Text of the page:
Imagine Paul McCartney or Brian Wilson releasing sumptous pop records and the public completely ignoring them. That's the fate Micheal Brown has suffered; of course he's not on the same level as McCartney or Wilson, but he is one of rock's most overlooked songwriters. The Beckies hew to the same blend of soft rock melodies wedded to rough guitar rock crunch that worked so well with the Stories, only with more consistent results - but inexplicably, no hits. Perhaps the audience of 1976 really didn't care about well-crafted, Beatlesque guitar pop - too busy grooving to disco on roller skates and numbing their pothead gourds on bloozy arena rock. I stumbled across this long out of print record on vinyl for fifty cents, and it's easily worth 10 times that amount. All of the songs are good and sturdy, lightweight mainstream pop songs taken to heaven by Brown's by now patented classically sweetened, superb melodies. He may be the best melodicist since Brian Wilson, and if he put across a more distinct point of view and lyrical personality, he could have been a truly major talent (also if he'd been allowed to make a few more records, but if your records don't sell you don't get a record deal in this biz). It's quite difficult to pick favorites, as like I said all are extremely solid, and none really leap out as obvious singles considerably better than the pack. Hmmm....I just adore the bridge in "Song Called Love" - how many rock musicians write bridges in different keys? How many really switch keys that often? Brown's like that incredibly talented music major you knew back in school who should have made it but probably wound up teaching band at some hick highschool, the one who couldn't choose between Bach and the Beatles. Brown is the prodigy we all knew, but he actually did make it - for a little while. Not sure what he's up to these days, but I hope he's still involved with music in some fashion.
Reader CommentsDavid Goodwin, firstname.lastname@example.org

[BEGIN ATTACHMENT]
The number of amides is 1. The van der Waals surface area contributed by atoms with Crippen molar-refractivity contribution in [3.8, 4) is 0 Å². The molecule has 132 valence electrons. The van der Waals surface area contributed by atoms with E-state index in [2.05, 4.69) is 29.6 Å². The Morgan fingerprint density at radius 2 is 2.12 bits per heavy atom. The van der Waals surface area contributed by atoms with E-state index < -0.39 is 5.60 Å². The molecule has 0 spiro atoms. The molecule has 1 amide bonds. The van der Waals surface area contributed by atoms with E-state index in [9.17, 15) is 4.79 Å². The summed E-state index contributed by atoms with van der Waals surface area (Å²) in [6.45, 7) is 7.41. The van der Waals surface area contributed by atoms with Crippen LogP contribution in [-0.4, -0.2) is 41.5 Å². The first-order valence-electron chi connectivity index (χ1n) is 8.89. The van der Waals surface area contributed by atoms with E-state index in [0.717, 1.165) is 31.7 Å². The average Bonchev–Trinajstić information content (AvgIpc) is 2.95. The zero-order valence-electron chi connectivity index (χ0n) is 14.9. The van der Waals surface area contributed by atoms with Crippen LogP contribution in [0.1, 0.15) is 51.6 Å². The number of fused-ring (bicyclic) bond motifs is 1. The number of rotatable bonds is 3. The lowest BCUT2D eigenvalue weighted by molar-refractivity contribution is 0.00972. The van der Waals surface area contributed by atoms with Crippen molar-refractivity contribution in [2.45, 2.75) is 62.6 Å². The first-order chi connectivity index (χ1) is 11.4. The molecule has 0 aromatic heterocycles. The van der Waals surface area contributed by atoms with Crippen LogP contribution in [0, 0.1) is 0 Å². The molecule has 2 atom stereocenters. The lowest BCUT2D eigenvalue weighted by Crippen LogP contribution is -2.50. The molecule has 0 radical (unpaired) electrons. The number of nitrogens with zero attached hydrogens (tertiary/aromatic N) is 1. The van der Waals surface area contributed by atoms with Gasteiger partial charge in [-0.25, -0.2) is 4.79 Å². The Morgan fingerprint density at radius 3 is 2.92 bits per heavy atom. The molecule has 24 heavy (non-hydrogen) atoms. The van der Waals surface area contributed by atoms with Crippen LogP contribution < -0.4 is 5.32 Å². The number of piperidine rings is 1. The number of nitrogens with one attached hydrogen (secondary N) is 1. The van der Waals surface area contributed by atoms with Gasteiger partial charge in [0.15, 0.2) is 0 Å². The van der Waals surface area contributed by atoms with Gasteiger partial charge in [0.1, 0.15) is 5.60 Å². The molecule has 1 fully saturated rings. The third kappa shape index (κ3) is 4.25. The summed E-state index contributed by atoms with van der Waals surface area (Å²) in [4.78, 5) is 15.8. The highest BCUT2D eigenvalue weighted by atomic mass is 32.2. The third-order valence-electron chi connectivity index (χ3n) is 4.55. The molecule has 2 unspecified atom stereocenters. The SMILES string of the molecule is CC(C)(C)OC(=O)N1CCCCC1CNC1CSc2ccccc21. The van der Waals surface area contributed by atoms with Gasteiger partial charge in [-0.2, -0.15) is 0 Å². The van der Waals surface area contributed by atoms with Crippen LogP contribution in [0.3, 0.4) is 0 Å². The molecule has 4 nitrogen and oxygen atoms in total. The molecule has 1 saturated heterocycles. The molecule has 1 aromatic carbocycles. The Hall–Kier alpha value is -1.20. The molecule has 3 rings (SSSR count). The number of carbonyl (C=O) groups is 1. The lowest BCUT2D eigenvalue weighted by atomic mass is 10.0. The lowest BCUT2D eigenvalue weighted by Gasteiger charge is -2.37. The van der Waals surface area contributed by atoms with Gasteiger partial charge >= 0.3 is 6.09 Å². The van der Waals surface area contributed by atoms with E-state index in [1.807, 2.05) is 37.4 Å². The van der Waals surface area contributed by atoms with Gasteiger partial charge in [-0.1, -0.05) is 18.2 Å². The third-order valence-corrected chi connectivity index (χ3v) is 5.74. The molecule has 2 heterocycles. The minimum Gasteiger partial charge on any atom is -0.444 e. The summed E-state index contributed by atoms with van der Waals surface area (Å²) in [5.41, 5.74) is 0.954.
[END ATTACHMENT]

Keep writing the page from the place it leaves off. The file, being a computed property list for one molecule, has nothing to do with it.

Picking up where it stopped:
Firstly, There's Gonna Be a Storm is nice, but the versions on the Walk Away Renee/PB tracks are for the most part either remixed, or mono. Not a BAD thing, necessarily, but completists'll have to find either the Bam Caruso "AND FINALLY" CD or the LINAM release of their first album. Both are, of course, amazingly out of print.
Secondly, Montage...dear god. Montage is one of the best "discoveries" I've made insofar as obscure, 60s pop is concerned, right up there with Odessey and Oracle. It's got an interesting vibe to it; kind of like "Mike Brown and Friends." Besides Mike, nobody's terribly good instrumentally (like the Left Banke itself), and so it's up to the songs to shine through. And dear god, they do. The opening track, "I Shall Call Her Mary," could be called "pretty", but it's just so much MORE than that...it apparently appeared on one of the many Nuggets comps, as well. The second track, She's Alone, switches gears but is also amazing; it's stark, just the singer and a string section...ahh.
Grand Pianist is the third track, and although it's a bit silly lyrically, it's still amazing... you'll see that word a lot. I'll stop trying to do a track-by-track analysis, because it's all so GREAT (barring, perhaps, the one obligatory obnoxious song, Audience with Miss Priscilla Grey... Mike apparently feels obligated to do one of those on each album).
Thirdly! Stories' first album is pretty good, but even though I SHOULD like it more than the second, I just can't. The songs are great, but the band obviously has no idea what their identity is, and it hampers the album; Ian can't decide between "sensitive" and "cocky". The decision to just go ROCK on About Us helped 'em a lot.
And there's my contribution..;)